Mao Nah...


Sony CEO Kazuo Hirai shows off its dreamy new short-range 4K projector
Sony’s short-range 4K projector
While Sony CEO Kazuo Hirai only briefly mentioned this gadget during his CES keynote, it instantly got my mind spinning. It’s a projector that you can place right up against a wall or screen to produce a giant, glorious 4K image. Unlike traditional projector setups, you won’t have to deal with a complicated installation or people jumping in front of the projected image, because it sits so close to the wall.
The problem? It’s going to cost you $30,000 to $40,000 when it’s released this summer.
Expect that cost to fall dramatically over time, though. Once short-range projectors are inexpensive and readily available, there won’t be much of a need for 4K TV sets. – Devindra Hardawar

Nvdia’s Tegra K1 mobile processor
Mobile computing and graphics are moving on an accelerated path, and that was evident at Nvidia’s press conference, where it unveiled the Tegra K1 mobile processor. This chip has 192 graphics cores and had both a 32-bit and 64-bit version that could run games based on Epic’s Unreal Engine 4 game engine. That means that mobile devices will be able to run state-of-the-art games that are designed for today’s consoles and PCs.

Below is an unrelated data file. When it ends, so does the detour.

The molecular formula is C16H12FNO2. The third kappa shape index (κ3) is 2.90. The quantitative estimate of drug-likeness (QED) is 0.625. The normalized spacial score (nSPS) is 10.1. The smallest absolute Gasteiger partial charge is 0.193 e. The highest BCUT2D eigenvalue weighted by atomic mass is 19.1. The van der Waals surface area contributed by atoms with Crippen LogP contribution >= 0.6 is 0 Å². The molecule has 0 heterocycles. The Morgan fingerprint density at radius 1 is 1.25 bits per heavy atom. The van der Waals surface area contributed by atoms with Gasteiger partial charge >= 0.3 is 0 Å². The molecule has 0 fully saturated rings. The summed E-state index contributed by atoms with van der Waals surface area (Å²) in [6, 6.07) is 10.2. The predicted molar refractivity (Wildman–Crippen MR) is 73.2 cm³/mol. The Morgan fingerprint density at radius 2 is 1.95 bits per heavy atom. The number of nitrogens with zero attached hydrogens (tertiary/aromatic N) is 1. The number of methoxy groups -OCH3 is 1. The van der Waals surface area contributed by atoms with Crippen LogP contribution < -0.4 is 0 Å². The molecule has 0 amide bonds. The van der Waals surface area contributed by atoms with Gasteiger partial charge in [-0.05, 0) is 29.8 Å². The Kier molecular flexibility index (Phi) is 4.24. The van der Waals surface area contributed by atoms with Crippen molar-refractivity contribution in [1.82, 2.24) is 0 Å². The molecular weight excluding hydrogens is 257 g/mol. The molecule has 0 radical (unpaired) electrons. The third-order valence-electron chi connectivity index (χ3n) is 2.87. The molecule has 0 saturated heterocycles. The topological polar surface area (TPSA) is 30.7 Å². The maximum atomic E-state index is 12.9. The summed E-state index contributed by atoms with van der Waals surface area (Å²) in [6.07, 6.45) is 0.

In demos, Nvidia showed that it could run the finest visual effects like translucency, high-dynamic range (cool lighting and shadows), water warping, realistic glowing skin in human characters, and more. In creating Tegra K1, Nvidia is closing the gap between what the best consoles can do and what the best mobile devices can. Already, the Tegra K1 has faster performance than a PlayStation 3 or an Xbox 360.
This kind of technological advance lays the foundation for developers to create a whole collection of exciting new games. – Dean Takahashi

Dean Takahashi
Jonas Pfeil of Panono, which makes a ball that shoots 36 pictures at once.
Panono’s 36-image 360-degree panoramic camera